At Albion Hills Physiotherapy, all of our physiotherapists have extensive knowledge of anatomy and physiology through rigorous University training. We apply an anatomical approach to acupuncture and compliment it with TCM (traditional Chinese medicine) theory, using it to influence the nervous system in order to control pain and promote healing.

What is acupuncture?

Acupuncture is an ancient healing art which many believe dates back to 407-310 B.C. It is a therapeutic method which uses the insertion of fine needles into specific points in the body to control pain and stimulate healing. Modern research has proven that the body responds to the needle by producing its own natural substances such as endorphins, which control pain, reduce inflammation and promote healing. Since these substances are produced by your own body the side-effects are minimal when compared to using prescription drugs.

According to ancient theory, acupuncture allows Qi (energy) to flow to areas where it is deficient and away from where it is in excess. In this way, acupuncture regulates and restores the harmonious energetic balance of the body. In Chinese there is a saying, “if there is pain, there is no free flow:” This refers to the lack of energy flow, known as absent or reduced qi.

What problems can be treated by acupuncture?

Commonly Treated Conditions Include:

  • Sciatica
  • Migraines
  • Jaw and Facial Pain
  • Neck/Back Pain
  • Shoulder Injuries
  • Tennis Elbow
  • Shoulder Injuries

In addition, the World Health Organization has recognized that acupuncture benefits over thirty conditions which include:

  • Ear, Nose, and Throat Disorders- toothaches, facial pain , ear-aches, deafness, sinusitis, rhinitis or nasal dryness.
  • Respiratory Disorders – Chronic and acute asthma in children or adults, allergies
  • Gastrointestinal Disorders – Digestive tract problems, hiccups, abdominal pain and bloating, ulcers, constipation, diarrhea, dysenteric disorders
  • Eye Disorders – Conjunctivitis, cataracts, inflammation of the central retina, near sightedness (in children).
  • Nervous System and Muscular Disorders, Headaches, migraines, trigeminal neuralgia, facial paralysis, weakness after a stroke, neuropathies, frozen shoulder, tennis elbow, sciatica, low back pain, knee pain, and osteoarthritis.

How many acupuncture treatments will I need?

Patients often experience the most dramatic results in the first treatment. However treatment depends upon the duration, severity, and nature of your complaint. You may need only a single treatment for an acute condition or a series of five to fifteen treatments to resolve a chronic problem. Some degenerative conditions may require many treatments over time. Acupuncture combined with Herbs and a balanced diet and lifestyle help one to live a long productive and healthy life.

Does Acupuncture hurt?

No, not really. The needles are too fine and smooth to be felt. Some people describe the feeling as a minimal discomfort. If your practitioner has obtained the correct stimulus of the needle, the patient should feel some cramping, heaviness, distention, tingling, or electric sensation either around the needle or traveling up or down the affected meridian, or energy pathway.

In any case, if you experience any discomfort, it is usually mild. However, due to the fact that the sensation of pain remains quite subjective, there are a lot of treatment options out there to consider as alternatives, including Moxibustion, Cupping, Tui-Na, Qi Gong, Magnetic Acupressure and Laser Acupuncture, where there is absolutely no pain or risk of infection.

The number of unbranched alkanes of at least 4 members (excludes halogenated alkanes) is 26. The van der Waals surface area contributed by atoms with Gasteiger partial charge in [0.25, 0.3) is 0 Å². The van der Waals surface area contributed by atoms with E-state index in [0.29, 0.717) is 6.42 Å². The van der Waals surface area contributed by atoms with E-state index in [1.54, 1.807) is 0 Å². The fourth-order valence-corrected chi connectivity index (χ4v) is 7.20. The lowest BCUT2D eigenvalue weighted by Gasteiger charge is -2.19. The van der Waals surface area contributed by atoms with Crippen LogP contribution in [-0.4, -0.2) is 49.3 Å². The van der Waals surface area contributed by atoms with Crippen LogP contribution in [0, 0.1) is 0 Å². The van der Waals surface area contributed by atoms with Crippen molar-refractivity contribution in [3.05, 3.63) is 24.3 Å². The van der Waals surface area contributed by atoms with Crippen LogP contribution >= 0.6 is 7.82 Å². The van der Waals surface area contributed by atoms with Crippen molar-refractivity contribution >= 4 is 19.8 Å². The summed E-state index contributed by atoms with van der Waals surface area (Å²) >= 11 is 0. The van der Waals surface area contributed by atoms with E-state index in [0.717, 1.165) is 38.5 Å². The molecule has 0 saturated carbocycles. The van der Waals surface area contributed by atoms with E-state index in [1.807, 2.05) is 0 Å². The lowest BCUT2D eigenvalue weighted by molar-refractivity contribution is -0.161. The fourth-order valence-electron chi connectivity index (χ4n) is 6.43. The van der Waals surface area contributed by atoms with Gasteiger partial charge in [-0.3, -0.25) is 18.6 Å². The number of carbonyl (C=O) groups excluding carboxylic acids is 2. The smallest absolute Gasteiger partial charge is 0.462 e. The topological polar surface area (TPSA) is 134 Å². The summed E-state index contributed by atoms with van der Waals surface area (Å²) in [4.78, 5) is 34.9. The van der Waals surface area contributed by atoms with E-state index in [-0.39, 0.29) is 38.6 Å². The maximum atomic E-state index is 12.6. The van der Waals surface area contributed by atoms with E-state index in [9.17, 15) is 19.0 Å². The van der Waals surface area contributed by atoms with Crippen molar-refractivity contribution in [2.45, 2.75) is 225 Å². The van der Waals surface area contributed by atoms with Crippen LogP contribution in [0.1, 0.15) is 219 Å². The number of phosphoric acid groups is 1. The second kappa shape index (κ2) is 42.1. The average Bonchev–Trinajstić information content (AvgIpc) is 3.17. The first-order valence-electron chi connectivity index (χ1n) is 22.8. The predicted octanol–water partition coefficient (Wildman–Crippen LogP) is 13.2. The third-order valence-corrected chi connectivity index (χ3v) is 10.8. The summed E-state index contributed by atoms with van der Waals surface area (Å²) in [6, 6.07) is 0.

What if I’m afraid of needles?

Low power laser and low frequency electrical current can be used to stimulate appropriate points.

Is it Safe? How deep do the needles go?

Yes, very safe. Needle insertion depends upon the nature of the problem, the location of the points selected, the patient’s size, age, and constitution, and upon the acupuncturist’s style or school.

Usually, needles are inserted from 1/4 to 1 inch in depth. Acupuncture needles are very, very thin and flexible. Nerves, blood, and lymph vessels are elastic and quite easily move out the way. A professional health care provider only uses sterilized, individually packaged, disposable needles. The skin is swabbed with alcohol to prevent infection. This eliminates the possibility of transmitting a communicable disease by a contaminated needle. You may also prefer to use LASER ACUPUNCTURE as an alternative. If you have any questions about this, please call us or email us.


Acupuncture Regulation in Ontario – Section 5 of the Traditional Chinese Medicine Act, 2006 came into force on April 1, 2013 and Tom is one of the first practitioners to get fully licensed under this law

The new College of Traditional Chinese Medicine Practitioners and Acupuncturists of Ontario (CTCMPAO) has now been formed and is fully operational as of April 1st.

The CTCMPAO has been created to regulate the newly created professions of TCM Practitioners and Acupuncturists of Ontario. As a professional College, the CTCMPAO has NO JURISDICTION OR LEGAL POWER over any other professionals practicing acupuncture, only over their own members.

The Transitional Council of the CTCMPAO is offering a grandfathering path for the regulation of existing TCM Practitioners and for Acupuncture Practitioners (also TCM based practice). This grandfathering path is exclusive to TCM based practitioners who comply with a number of specific requirements before and for several years after applying for regulation under this option. For example, both a safety and jurisprudence exam must be successfully completed. Our certified acupuncture, Tom Kiroplis, who has over 15 years experience both practicing and teaching acupuncture and TCM, completed all the necessary requirements.

Full information about acupuncture and TCM regulation in Ontario can be found on the new website or the CTCMPAO: